Marcie Derosas’s hotel problem was solved within minutes of contacting me.
She’d booked a nonrefundable room online without paying close attention to the fine print. An hour later, she returned to cancel the reservation, but was told she couldn’t.
“I’m hoping you can help me,” she wrote.
No problem, I wrote back.
Minutes later, Derosa told me not to bother.
“Fortunately, the hotel decided not to charge me,” she says.
Maybe that’s because the hotel knew that was the right thing to do. The domestic airline industry already has a federally mandated 24-hour rule for cancellations. Should hotels offer the same courtesy?
Many already do. Typically, hotel refund policies are far more lenient than airline rules. But not always. Some reservations, in exchange for a modest discount, are totally nonrefundable from the moment you click the “book” button.
The only real beneficiaries are hotels and their shareholders. Too often, the restrictions are buried in the fine print where inexperienced customers don’t bother to look. And too often, hotels are able to pocket the money for a “nonrefundable” room and then resell it to someone else, effectively double-dipping.
Consider what happened to Derosas. Her travel agent had recommended the Hilton Sorrento, but while she was browsing online, she found a better rate than her agent had offered.
“I couldn’t reach her and the site said ‘Book now, pay later and cancel at anytime,’ so I booked it to show her,” she remembers. “One hour later I went to cancel and was informed this was a nonrefundable rate.”
She was stuck with a $1,300 hotel bill.
A quick call to Booking.com, the online agency through which she’d made the reservation, and to the Hilton, fixed it. That’s the correct resolution. After all, hotels expect guests like Derosas to be understanding when they overbook and they have to “walk” them to another hotel, or if they have to wait a few hours while they prepare their room, or even if they can’t accommodate them because of an unforeseen event. Sticking it to Derosas after an hour would have been wrong.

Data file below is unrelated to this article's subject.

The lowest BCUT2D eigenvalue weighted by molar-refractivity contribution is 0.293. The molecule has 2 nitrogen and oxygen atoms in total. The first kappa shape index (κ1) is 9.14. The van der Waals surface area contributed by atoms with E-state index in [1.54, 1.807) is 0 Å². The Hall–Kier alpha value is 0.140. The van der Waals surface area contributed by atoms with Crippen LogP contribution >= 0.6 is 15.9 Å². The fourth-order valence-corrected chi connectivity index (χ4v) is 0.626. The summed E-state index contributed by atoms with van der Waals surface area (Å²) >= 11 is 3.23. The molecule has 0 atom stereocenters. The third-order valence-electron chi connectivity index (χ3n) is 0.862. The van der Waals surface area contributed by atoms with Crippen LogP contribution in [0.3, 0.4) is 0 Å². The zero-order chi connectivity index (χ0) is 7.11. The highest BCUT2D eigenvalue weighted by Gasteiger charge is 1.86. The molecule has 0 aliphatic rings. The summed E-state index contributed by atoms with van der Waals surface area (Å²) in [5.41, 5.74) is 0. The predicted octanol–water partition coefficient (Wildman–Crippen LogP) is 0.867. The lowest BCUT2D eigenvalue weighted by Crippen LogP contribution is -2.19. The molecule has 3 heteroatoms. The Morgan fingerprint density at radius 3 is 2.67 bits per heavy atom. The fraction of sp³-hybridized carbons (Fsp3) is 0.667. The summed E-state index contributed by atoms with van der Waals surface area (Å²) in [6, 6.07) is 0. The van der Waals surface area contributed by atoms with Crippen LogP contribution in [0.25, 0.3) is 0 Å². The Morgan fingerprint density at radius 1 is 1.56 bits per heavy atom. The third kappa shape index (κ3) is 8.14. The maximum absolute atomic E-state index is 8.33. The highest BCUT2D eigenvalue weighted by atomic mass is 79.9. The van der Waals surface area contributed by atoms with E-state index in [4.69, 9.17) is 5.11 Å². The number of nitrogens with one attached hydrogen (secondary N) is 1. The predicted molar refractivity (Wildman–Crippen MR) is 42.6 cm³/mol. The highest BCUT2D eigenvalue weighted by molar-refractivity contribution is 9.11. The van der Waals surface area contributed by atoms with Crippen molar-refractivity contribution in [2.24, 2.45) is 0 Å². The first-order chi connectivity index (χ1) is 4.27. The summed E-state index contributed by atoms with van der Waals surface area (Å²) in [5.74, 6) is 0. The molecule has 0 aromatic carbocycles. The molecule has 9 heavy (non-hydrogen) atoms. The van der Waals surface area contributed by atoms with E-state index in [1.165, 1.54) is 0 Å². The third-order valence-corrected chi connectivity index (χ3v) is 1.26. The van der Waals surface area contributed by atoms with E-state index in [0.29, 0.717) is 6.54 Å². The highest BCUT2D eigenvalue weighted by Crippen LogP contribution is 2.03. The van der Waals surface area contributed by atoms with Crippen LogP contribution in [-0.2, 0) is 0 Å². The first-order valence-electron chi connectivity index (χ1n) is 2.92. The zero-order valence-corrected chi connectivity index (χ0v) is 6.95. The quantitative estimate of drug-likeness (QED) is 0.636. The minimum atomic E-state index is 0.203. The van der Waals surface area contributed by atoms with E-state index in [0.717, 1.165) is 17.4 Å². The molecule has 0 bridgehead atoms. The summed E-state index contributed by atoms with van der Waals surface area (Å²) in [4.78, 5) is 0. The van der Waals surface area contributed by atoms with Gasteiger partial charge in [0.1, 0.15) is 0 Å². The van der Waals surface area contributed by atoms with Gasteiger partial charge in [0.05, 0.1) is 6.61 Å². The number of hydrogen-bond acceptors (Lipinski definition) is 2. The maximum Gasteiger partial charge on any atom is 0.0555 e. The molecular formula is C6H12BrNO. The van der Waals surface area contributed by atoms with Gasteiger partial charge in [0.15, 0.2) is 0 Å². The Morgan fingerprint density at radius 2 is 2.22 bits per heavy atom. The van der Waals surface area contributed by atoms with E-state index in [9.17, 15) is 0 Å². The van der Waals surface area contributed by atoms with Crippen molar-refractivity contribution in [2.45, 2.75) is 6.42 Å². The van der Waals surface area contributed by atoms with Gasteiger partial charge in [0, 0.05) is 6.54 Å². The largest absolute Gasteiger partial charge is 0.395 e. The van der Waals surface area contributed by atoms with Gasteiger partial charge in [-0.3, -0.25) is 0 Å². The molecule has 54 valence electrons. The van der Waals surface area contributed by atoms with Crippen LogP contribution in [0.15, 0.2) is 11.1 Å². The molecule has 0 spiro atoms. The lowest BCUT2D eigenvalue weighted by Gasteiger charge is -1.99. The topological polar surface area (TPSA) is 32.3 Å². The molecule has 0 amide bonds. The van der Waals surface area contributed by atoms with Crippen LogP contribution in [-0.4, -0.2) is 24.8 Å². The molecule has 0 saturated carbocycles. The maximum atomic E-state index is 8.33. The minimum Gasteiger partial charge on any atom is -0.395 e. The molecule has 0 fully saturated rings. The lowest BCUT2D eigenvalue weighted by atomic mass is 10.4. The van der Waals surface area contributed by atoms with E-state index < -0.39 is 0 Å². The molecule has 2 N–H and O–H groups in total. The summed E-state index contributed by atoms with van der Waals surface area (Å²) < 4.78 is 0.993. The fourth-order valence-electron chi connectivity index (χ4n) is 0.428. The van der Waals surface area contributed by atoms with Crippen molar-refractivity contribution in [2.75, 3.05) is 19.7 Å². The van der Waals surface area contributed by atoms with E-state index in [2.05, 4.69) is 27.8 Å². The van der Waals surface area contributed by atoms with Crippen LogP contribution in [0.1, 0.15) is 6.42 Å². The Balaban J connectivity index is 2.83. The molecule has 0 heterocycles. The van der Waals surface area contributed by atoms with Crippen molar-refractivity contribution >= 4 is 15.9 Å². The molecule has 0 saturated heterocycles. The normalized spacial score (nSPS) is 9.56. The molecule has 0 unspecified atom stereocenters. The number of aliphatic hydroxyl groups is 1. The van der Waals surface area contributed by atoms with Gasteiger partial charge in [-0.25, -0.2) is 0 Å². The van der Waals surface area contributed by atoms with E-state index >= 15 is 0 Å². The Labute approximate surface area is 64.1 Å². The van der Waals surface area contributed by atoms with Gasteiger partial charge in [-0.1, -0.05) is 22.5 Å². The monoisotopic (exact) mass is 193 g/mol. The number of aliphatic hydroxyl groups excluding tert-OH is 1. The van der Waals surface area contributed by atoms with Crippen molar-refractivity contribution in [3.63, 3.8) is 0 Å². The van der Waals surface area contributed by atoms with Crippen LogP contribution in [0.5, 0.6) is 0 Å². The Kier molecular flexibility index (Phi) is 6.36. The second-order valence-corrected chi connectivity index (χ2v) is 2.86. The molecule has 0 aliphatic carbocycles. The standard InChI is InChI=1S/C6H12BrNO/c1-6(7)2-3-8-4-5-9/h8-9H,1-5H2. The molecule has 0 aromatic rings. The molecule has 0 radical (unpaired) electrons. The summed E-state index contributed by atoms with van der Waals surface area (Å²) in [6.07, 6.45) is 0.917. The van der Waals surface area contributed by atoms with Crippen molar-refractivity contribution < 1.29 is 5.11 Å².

Even the most ardent, rules-are-rules folks — the die-hard industry apologists who troll this site — believe some kind of leniency is called for in a situation like this. So why not codify it? Why not make it an industry standard?
I can think of two compelling reasons why it shouldn’t become a standard. The first, which will be raised by the pro-hotel crowd, is that this policy will cost money, which will mean higher rates for everyone. That is provably false. The airline industry didn’t collectively raise fares after the 24-hour rule became a federal regulation, nor did its profits suffer. There is no evidence a 24-hour rule would increase hotel prices.
A second reason: Adopting a 24-hour rule would open the floodgates for making more hotel rates nonrefundable. After all, the hotels have given customers a little, and by upping the number of nonrefundable rooms, aren’t they just responding to demand? That’s what hotels want to do — they want to keep your money and resell the room to someone else, as many times as they want. That’s a problem for another time, though.
I don’t think either of those arguments are enough to dissuade me of the obvious benefit to the traveling public of extending the 24-hour rule to hotels. The time has come. Hotels need to voluntarily adopt this rule, for the sake of their consumers.